So a few weeks ago, Evan, Connor and I got our blood drawn to test for these mutations.
From my understanding (which is minimal at best - my lowest score on my ACT by far was the science section), everyone receives genes from both parents to make up their entire genetic coding. These genes are like a set of instructions in making the different proteins in our body.
In Brenna's case, her body began forming, and when it came to the ABCA12 gene, it simply stopped because of the "errors" in the instructions. The ABCA12 gene is responsible for forming the ABCA12 protein that is essential in developing the outer layer of skin (the epidermis). So Brenna's skin lacks this obviously important protein.
Brenna's two mutations are S1249X and R714X. Basically there should be a S and R where the Xs are. Our results showed that I have the S1249X mutation, and Evan has the R714X mutation.
Because we both have one unaffected gene, it acts as a backup and our bodies still produce enough of the protein so that the mutation doesn't affect our skin.
And we learned that Connor is also a carrier; he has my mutation, S1249X. I am two for two in passing along my bad gene vs. my good one. Of course, the chances of him marrying someone with this mutation are incredibly tiny, which is very comforting at least.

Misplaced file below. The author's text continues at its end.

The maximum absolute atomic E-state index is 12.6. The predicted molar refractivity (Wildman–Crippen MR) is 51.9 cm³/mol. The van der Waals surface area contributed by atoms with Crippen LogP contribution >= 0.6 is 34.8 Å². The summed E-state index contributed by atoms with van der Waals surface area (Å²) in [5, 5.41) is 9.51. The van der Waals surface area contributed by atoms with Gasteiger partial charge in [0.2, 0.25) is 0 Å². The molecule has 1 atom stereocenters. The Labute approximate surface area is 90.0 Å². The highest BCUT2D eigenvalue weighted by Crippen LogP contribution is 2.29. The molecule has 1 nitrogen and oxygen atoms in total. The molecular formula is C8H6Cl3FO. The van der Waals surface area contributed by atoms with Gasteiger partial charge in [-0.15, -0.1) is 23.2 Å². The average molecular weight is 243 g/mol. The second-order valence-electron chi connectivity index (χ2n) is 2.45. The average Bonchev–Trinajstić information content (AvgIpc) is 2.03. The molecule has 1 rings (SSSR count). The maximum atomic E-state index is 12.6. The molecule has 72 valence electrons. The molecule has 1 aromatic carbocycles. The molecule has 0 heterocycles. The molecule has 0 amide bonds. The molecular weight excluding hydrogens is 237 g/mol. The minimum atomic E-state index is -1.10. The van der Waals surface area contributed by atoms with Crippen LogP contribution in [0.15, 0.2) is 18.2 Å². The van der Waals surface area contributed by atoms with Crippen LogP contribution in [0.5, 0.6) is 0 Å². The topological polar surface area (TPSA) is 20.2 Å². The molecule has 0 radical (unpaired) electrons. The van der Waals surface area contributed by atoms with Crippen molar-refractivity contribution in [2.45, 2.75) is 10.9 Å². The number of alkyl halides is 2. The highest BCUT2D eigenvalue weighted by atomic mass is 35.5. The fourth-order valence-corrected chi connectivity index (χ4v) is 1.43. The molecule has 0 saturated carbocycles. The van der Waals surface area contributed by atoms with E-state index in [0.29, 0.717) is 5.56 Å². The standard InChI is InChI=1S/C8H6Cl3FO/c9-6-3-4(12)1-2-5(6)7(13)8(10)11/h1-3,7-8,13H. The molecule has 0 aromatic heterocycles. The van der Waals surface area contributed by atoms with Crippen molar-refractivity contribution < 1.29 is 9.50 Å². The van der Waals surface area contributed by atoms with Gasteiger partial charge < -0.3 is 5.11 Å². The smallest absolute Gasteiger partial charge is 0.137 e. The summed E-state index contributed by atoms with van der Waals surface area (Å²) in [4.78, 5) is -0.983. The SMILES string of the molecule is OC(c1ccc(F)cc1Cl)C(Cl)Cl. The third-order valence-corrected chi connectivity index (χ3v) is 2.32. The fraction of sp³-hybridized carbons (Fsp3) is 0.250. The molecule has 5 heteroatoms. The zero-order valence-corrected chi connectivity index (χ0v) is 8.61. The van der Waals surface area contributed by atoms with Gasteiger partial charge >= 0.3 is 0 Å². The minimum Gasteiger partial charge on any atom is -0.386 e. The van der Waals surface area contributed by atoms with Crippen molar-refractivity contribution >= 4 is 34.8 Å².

So every child of ours has a one in four chance of having Harlequin Ichthyosis. (remember high school biology?!)
- 25% two unaffected genes
- 25% unaffected gene from me, mutation from Evan
- 25% mutation from me, unaffected gene from Evan (like Connor)
- 25% two mutations, resulting in Harlequin
I had really hoped that Connor was unaffected, but we are feeling a little relief now, knowing these definite results. It's a lot to wrap my head around, and I was happy to have the chance to meet with our genetic counselor today to get a clearer understanding. In a sense, it provides a little closure for us about Brenna's condition and why her skin is the way it is...